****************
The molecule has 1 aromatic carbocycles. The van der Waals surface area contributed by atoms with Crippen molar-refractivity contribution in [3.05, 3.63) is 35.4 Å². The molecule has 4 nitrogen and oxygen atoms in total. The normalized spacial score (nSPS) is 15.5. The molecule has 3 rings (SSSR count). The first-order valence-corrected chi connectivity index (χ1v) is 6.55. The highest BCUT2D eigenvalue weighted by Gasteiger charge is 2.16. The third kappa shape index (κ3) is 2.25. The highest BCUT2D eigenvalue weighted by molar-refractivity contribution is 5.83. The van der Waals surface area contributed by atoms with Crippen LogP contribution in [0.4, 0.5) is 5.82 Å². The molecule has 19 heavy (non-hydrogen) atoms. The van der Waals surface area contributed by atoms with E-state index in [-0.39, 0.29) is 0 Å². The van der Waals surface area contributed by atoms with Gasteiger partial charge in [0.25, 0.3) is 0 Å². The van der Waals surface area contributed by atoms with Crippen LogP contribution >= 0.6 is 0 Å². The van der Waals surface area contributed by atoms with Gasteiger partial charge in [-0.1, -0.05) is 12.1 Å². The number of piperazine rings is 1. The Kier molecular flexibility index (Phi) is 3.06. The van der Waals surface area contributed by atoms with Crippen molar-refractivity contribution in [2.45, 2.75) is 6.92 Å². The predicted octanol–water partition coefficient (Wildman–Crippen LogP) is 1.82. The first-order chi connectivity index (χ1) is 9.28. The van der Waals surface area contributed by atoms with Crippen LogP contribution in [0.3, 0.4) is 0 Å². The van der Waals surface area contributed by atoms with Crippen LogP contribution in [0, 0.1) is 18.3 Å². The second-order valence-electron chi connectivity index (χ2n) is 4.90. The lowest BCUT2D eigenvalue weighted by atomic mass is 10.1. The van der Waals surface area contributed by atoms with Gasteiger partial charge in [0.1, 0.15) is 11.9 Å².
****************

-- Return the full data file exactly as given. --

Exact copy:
The molecule has 1 aromatic carbocycles. The van der Waals surface area contributed by atoms with Crippen molar-refractivity contribution in [3.05, 3.63) is 35.4 Å². The molecule has 4 nitrogen and oxygen atoms in total. The normalized spacial score (nSPS) is 15.5. The molecule has 3 rings (SSSR count). The first-order valence-corrected chi connectivity index (χ1v) is 6.55. The highest BCUT2D eigenvalue weighted by Gasteiger charge is 2.16. The third kappa shape index (κ3) is 2.25. The highest BCUT2D eigenvalue weighted by molar-refractivity contribution is 5.83. The van der Waals surface area contributed by atoms with Crippen LogP contribution in [0.4, 0.5) is 5.82 Å². The molecule has 19 heavy (non-hydrogen) atoms. The van der Waals surface area contributed by atoms with E-state index in [-0.39, 0.29) is 0 Å². The van der Waals surface area contributed by atoms with Gasteiger partial charge in [0.25, 0.3) is 0 Å². The van der Waals surface area contributed by atoms with Crippen LogP contribution >= 0.6 is 0 Å². The van der Waals surface area contributed by atoms with Gasteiger partial charge in [-0.1, -0.05) is 12.1 Å². The number of piperazine rings is 1. The Kier molecular flexibility index (Phi) is 3.06. The van der Waals surface area contributed by atoms with Crippen molar-refractivity contribution in [2.45, 2.75) is 6.92 Å². The predicted octanol–water partition coefficient (Wildman–Crippen LogP) is 1.82. The first-order chi connectivity index (χ1) is 9.28. The van der Waals surface area contributed by atoms with Crippen LogP contribution in [0.3, 0.4) is 0 Å². The van der Waals surface area contributed by atoms with Crippen LogP contribution in [0, 0.1) is 18.3 Å². The second-order valence-electron chi connectivity index (χ2n) is 4.90. The lowest BCUT2D eigenvalue weighted by atomic mass is 10.1. The van der Waals surface area contributed by atoms with Gasteiger partial charge in [0.1, 0.15) is 11.9 Å².